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Vietnam data storage law rankles Big Tech and CPTPP trade bloc

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China-like restrictions set companies scrambling in key test of Pacific trade deal

Technology companies are scrambling to comply with an abrupt regulation to store data in Vietnam, a requirement they say will impair business and put Hanoi on a collision course with a mega trade deal that forbids the forced use of domestic servers.

Internet platforms from YouTube to Facebook had been following drafts of the rule, now called Decree 53, for three years before it was signed into law last month with little notice. It is set to take effect on Oct. 1.

It is unclear how Vietnam will enact the decree without reneging on its pledge against forced data localization, one it has made as a party to the Comprehensive and Progressive Agreement for Trans-Pacific Partnership.

But another CPTPP member would have to litigate the issue to force Hanoi to keep its pledge. Nikkei Asia contacted all six other countries that ratified the trade pact, and none would say if it planned to use the pact’s enforcement tool.

Beijing further complicates the internet debate, having passed a similar cyberlaw. Vietnam would have another country in its corner if the trade bloc approves China’s application to join.

Japan and Canada, which were key to finalizing the CPTPP, are monitoring next steps in the Southeast Asian country.

“Canada continues to urge Vietnam to implement its laws and regulations applicable to the transfer and storage/processing of data in a manner that is consistent with its commitments in Chapter 14: Electronic Commerce of the” CPTPP, Global Affairs Canada Spokesperson Lama Khodr said by email.

She said Ottawa is “following the issue,” citing the rule specifically, Decree No. 53/2022/ND-CP, which falls under the Cybersecurity Law overseen by Vietnam’s powerful security ministry.

Tokyo noted the trade deal prohibits data localization and already “expressed concerns” about the original cyberlaw.

“The Japanese government will keep our close watch on the consistency between the Law on Cybersecurity and Vietnam’s obligations under relevant international agreements, including CPTPP and RCEP,” the Ministry of Economy, Trade and Industry told Nikkei. RCEP is the Regional Comprehensive Economic Partnership.

BSA, a global software trade body funded by Amazon Web Services, Siemens and others, said the decree would put companies at a competitive disadvantage, impairing their ability to choose vendors and find clients.

“Data localization does not improve the security or availability of data to customers or law enforcement,” Jared Ragland, BSA Asia-Pacific policy senior director, told Nikkei. When asked about foreign investment, he said: “The risk is that companies will shift to other regional markets with more welcoming policies.”

Singapore and South Korea offer an example for Vietnam and promote the free flow of data, said the Asia Internet Coalition, a lobby group funded by Google, SAP, Grab and Meta, which owns Facebook, Instagram and WhatsApp.

Decree 53 will require foreign companies to store information on computer servers in Vietnam if users violate the law on their platforms and if the companies do not handle the violations as ordered by the one-party state, such as by blocking an offensive post. Offenses include “content that infringes national security, propagandizes against the state; incites violence; disrupts security or public order; is humiliating or slanderous” or damages the economy, law firm Tilleke & Gibbins said in a summary.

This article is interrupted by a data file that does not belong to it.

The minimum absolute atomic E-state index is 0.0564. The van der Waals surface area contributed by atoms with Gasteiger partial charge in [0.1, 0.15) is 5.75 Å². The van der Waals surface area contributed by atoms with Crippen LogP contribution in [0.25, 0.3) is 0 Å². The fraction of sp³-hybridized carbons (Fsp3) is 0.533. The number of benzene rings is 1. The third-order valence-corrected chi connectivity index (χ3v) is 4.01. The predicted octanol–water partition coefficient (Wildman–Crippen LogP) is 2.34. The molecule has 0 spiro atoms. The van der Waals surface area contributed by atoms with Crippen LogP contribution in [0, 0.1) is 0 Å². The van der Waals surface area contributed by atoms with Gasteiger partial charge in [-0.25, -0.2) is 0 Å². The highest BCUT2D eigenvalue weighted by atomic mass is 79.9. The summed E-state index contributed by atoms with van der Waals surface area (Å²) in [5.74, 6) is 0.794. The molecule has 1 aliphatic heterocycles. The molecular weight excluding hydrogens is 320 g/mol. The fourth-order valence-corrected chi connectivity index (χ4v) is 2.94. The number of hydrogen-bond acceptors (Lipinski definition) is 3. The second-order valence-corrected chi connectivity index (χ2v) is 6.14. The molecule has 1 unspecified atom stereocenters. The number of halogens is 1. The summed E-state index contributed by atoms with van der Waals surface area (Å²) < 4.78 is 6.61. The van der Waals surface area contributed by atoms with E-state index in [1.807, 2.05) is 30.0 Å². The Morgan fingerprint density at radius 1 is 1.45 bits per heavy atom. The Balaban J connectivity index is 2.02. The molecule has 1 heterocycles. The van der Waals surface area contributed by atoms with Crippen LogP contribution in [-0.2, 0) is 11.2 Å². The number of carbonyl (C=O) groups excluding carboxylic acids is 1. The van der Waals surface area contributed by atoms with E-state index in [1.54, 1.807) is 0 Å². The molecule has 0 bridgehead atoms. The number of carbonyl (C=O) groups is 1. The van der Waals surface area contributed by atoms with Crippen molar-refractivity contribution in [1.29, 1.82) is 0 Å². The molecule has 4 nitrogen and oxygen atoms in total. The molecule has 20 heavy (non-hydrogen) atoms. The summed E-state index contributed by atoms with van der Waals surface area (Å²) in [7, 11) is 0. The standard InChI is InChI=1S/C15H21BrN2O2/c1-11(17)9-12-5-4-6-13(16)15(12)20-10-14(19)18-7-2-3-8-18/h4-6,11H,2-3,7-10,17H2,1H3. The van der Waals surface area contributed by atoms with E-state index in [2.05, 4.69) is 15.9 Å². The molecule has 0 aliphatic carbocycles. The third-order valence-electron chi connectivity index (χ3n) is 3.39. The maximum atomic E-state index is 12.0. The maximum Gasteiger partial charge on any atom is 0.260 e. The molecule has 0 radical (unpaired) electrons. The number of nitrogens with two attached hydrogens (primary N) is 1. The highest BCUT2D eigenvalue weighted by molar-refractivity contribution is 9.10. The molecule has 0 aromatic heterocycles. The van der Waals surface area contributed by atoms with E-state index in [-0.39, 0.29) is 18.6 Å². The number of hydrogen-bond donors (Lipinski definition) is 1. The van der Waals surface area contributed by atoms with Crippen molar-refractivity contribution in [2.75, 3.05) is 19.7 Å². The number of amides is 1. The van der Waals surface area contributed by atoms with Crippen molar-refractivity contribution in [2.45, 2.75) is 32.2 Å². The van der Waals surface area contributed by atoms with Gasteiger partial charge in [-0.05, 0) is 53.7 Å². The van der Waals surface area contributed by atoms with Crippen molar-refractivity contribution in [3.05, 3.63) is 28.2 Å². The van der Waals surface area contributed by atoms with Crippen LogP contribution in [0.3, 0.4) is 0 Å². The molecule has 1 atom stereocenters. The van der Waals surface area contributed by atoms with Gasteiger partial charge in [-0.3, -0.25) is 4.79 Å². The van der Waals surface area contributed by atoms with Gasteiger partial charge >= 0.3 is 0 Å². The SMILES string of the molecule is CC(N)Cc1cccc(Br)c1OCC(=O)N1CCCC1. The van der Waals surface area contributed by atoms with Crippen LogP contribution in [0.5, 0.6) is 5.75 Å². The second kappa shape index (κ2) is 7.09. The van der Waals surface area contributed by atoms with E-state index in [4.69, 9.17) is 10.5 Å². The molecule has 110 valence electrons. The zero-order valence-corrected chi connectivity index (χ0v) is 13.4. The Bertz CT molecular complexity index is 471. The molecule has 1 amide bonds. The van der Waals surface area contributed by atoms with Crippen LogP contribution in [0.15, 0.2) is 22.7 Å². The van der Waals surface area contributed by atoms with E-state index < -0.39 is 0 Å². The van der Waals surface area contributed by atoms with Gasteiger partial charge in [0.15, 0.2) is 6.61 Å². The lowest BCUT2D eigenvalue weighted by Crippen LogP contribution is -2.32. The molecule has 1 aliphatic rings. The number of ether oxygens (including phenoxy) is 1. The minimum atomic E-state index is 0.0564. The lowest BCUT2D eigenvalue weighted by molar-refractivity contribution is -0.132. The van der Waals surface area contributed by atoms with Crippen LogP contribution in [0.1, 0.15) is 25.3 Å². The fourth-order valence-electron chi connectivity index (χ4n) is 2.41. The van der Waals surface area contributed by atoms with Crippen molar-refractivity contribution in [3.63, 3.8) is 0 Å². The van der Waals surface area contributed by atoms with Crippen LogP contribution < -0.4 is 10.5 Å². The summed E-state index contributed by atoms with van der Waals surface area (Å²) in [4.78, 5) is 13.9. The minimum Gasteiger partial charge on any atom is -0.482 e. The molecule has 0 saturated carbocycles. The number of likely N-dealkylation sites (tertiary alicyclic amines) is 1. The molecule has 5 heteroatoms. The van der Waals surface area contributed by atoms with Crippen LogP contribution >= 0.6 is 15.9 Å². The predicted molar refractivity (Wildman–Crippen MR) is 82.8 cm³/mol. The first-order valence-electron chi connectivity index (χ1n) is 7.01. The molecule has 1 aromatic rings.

Among social media platforms, TikTok did not respond to a request for comment and Meta declined to comment on the law. YouTube owner Google said the AIC “represents the industry’s view on it.” In the past Facebook has said its servers were slowed after it resisted internet takedown orders.

Websites may be blocked if companies don’t store details about a user’s phone, email, credit card and “friends or groups with which the user connects or interacts,” the decree says.

Both Hanoi and Beijing have tightened the screws on online critics, brooking almost no dissent against the government.

“If China joins the CPTPP, this is likely to benefit Vietnam as the two countries seem to share the same views,” a source in the private sector told Nikkei. When asked how Vietnam could square the circle, retaining data localization without running afoul of the trade pact, the source said the CPTPP makes exceptions for “a legitimate public policy objective.”

So does RCEP, a trade zone that already includes China and Vietnam. “China was the driving force behind the rather restrictive digital trade rules in the RCEP,” Korea University Law School dean Nohyoung Park wrote in an analysis.

But Vietnamese generally have more internet freedom than their neighbors, and there are signs that Hanoi took pushback seriously. Several observers said Vietnam may have delayed the decree while responding to pressure from the U.S. and watered down some limitations, such as requiring localization only under certain criteria. Besides pressure from U.S. officials, Vietnam’s prime minister received a letter on Friday calling the decree “a significant burden” stoking business uncertainty, signed by the AIC and U.S. chambers of commerce in the two countries.

Hanoi also bought itself some time. Other CPTPP parties agreed not to sue it before 2024, one of multiple deals that various countries struck to finish negotiations.

By Lien Hoang – Nikkei Asia – September 15, 2022

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